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What can be done to diminish facial redness?

Q:

I am all Irish. My skin has always had a pink glow. I am now 54. The combination of sun, working outside in all weather and alcohol has left me red most of the time. Is there any procedure that can reduce or reverse this?

A:

There are many medical conditions that can cause redness to the skin from chronic sun damage to rosacea. Some oral medication can actually make these conditions worse. Many therapies exist to aid you from topical shaves to laser ablation. Consider a consult with a member of the ASAPS. They are experts in the treatment of skin disorders.

Best,

Gary R. Culbertson, MD, FACS

A:

Many people, especially fair-skinned people in sunny climates (like North Carolina), will develop areas of the face as they age where superficial veins and capillaries in the skin become enlarged and highly visible. Because of their typically irregular and spidery appearance, these superficial cutaneous vessels are commonly referred to as spider veins. The medical term for this phenomenon is telangiectasia, which is essentially Greek for the stretching out of the very end of a blood vessel and that's essentially what spider veins are. They occur most frequently in the central face, particularly on the anterior cheeks and at the base of the nose. Some people develop very prominent spider veins on the dorsum and tip of the nose, where they are difficult to conceal.

Rosacea is a condition of the facial skin where the central face (nose, cheeks, chin, central forehead) gradually turns red and develops numerous fine telangiectasias. These areas easily become flushed, particularly after physical exertion, eating spicy food, or having a glass of wine. Rosacea has traditionally been treated with topical agents and oral antibiotics, however most patients experience improvement only when the medications are in use, with return of rosacea once the treatment is stopped. For many patients, rosacea is fairly resistant to topical and oral medications.

The cause of spider veins and rosacea is not completely understood, and appears to be multi-factorial. Contributing factors may be a genetic predisposition, the chronic use of topical steroid agents, and solar damage to the facial skin that gradually builds up over many years. Rosacea occurs most commonly in warm climates where people get a great deal of year-round sun exposure. These conditions can perhaps be prevented (in part) by the avoidance of excessive exposure to ultraviolet radiation (the sun, the tanning bed), the avoidance of chronic topical steroid use, and by the daily use of a high-SPF facial sunblock. In some cases, telangiectasias are associated with a systemic autoimmune disorder, such as scleroderma. Once a person develops facial telangiectasias and/or rosacea, these conditions in general do not spontaneously disappear.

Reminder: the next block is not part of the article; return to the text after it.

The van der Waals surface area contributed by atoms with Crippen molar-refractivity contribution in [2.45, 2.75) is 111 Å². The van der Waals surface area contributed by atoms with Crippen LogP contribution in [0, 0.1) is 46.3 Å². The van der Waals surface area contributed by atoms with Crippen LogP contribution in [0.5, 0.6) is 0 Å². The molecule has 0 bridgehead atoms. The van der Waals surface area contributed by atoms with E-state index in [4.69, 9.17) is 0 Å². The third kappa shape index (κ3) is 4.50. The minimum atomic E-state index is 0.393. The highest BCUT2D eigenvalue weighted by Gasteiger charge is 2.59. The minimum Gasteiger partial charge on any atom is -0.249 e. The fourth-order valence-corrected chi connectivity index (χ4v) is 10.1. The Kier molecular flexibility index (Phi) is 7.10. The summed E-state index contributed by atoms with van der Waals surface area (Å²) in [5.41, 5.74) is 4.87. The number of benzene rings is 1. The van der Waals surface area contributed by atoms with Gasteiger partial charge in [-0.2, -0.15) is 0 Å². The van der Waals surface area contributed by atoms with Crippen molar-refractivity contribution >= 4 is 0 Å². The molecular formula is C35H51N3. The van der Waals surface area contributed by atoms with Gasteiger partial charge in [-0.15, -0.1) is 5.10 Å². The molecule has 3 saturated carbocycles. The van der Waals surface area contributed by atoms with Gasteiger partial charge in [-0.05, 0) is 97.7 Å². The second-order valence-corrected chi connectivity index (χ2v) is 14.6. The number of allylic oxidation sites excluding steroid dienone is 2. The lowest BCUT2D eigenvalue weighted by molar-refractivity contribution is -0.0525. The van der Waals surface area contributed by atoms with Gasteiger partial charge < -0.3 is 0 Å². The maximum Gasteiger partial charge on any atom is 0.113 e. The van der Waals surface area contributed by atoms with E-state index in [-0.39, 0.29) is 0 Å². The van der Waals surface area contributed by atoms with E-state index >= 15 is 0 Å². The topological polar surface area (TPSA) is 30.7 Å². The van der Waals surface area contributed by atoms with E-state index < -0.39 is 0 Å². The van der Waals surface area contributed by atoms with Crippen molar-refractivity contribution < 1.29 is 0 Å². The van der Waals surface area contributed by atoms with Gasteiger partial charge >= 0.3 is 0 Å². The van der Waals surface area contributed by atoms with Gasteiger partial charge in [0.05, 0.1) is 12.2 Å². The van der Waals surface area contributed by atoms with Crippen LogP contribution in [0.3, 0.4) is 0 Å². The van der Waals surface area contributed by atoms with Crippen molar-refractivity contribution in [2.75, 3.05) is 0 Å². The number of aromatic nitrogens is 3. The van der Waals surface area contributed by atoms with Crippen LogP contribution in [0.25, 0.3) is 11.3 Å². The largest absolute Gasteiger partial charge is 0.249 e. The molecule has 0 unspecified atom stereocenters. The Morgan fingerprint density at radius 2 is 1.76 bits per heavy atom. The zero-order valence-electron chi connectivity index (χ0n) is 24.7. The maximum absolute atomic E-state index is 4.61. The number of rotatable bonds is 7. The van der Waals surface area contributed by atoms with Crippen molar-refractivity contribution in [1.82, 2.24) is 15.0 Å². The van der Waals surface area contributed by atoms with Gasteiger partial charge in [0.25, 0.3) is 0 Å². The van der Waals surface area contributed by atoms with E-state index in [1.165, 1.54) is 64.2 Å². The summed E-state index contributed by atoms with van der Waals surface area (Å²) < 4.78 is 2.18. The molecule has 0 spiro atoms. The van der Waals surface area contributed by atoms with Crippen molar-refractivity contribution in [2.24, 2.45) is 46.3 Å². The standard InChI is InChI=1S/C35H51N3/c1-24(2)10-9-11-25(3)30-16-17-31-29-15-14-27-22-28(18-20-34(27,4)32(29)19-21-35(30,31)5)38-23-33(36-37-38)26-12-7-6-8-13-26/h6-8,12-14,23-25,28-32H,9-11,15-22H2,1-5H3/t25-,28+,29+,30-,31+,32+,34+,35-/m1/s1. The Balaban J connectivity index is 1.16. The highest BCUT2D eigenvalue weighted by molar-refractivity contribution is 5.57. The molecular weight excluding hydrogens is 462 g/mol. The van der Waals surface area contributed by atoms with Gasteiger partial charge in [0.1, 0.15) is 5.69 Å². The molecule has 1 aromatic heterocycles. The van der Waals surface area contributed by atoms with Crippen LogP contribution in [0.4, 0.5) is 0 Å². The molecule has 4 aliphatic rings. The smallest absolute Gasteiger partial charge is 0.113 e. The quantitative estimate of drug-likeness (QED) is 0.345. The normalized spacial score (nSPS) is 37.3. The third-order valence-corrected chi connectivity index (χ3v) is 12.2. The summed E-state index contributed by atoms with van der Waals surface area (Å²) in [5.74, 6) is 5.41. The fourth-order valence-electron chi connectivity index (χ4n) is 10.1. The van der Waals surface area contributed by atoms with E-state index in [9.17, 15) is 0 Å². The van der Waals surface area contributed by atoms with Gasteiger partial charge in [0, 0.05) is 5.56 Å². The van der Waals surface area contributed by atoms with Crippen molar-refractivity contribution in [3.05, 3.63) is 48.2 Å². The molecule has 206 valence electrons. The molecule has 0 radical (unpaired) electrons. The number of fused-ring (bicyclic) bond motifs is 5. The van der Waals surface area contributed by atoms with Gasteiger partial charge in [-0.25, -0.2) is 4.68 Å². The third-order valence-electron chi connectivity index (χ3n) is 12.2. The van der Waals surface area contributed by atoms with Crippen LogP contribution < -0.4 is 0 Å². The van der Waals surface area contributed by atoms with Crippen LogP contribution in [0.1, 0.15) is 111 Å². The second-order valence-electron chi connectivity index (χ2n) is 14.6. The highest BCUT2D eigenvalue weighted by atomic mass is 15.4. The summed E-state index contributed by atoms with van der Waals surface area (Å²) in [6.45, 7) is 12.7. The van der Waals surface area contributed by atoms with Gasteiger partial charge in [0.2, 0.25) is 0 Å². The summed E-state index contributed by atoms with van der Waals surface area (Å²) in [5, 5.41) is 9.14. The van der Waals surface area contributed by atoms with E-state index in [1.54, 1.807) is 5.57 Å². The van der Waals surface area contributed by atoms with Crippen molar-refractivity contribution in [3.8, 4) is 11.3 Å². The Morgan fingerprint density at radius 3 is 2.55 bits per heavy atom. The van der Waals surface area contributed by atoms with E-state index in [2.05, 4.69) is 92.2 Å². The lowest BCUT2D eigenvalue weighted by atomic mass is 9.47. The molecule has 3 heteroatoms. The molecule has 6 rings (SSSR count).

So how do I get rid of rosacea, or my facial spider veins, or both? The ideal treatment for spider veins and rosacea should be easily administered, safe for the patient, reliably effective, should not require an excessive number of treatments, should be non-invasive, and should not have a prolonged recovery period.

Here is the good news: such a vein treatment does exist. The V-Beam Laser, a pulsed-dye laser developed specifically for the treatment of cutaneous vascular disorders, can completely eliminate most facial spider veins usually in two to three treatments (large areas of long-standing spider veins may require more treatments), and can reverse the cutaneous manifestations of rosacea as well. In addition, the laser energy pulse delivered by the V-beam has been modified to limit the development of post-treatment bruising (purpura), a problem associated with older pulsed-dye lasers. The V-Beam laser uses light energy of a wave length that is specifically absorbed by structures which are reddish or purple in color, i.e. capillaries and small arteries and veins. The V-beam incorporates a Dynamic Cooling Device which sprays the skin with a cooling agent immediately before every laser pulse. This advanced technology both protects the skin from thermal energy and reduces the discomfort previously associated with pulsed-dye laser treatment. The laser pulses are generally described by patients as feeling like a rubber band snapping against the skin. No anesthesia (topical or otherwise) is required.

While pulsed-dye laser technology has been available for decades, pulsed-dye laser treatment of rosacea and facial telangiectasia was not frequently performed as the laser energy tended to explode superficial blood vessels, producing facial bruising that may persist for several weeks. The V-Beam Laser modulates both the peak energy and the duration of the laser pulse in order to coagulate rather than explode dermal blood vessels, which allows treatments to be performed that produce little or no bruising.

M.M. Law, MD

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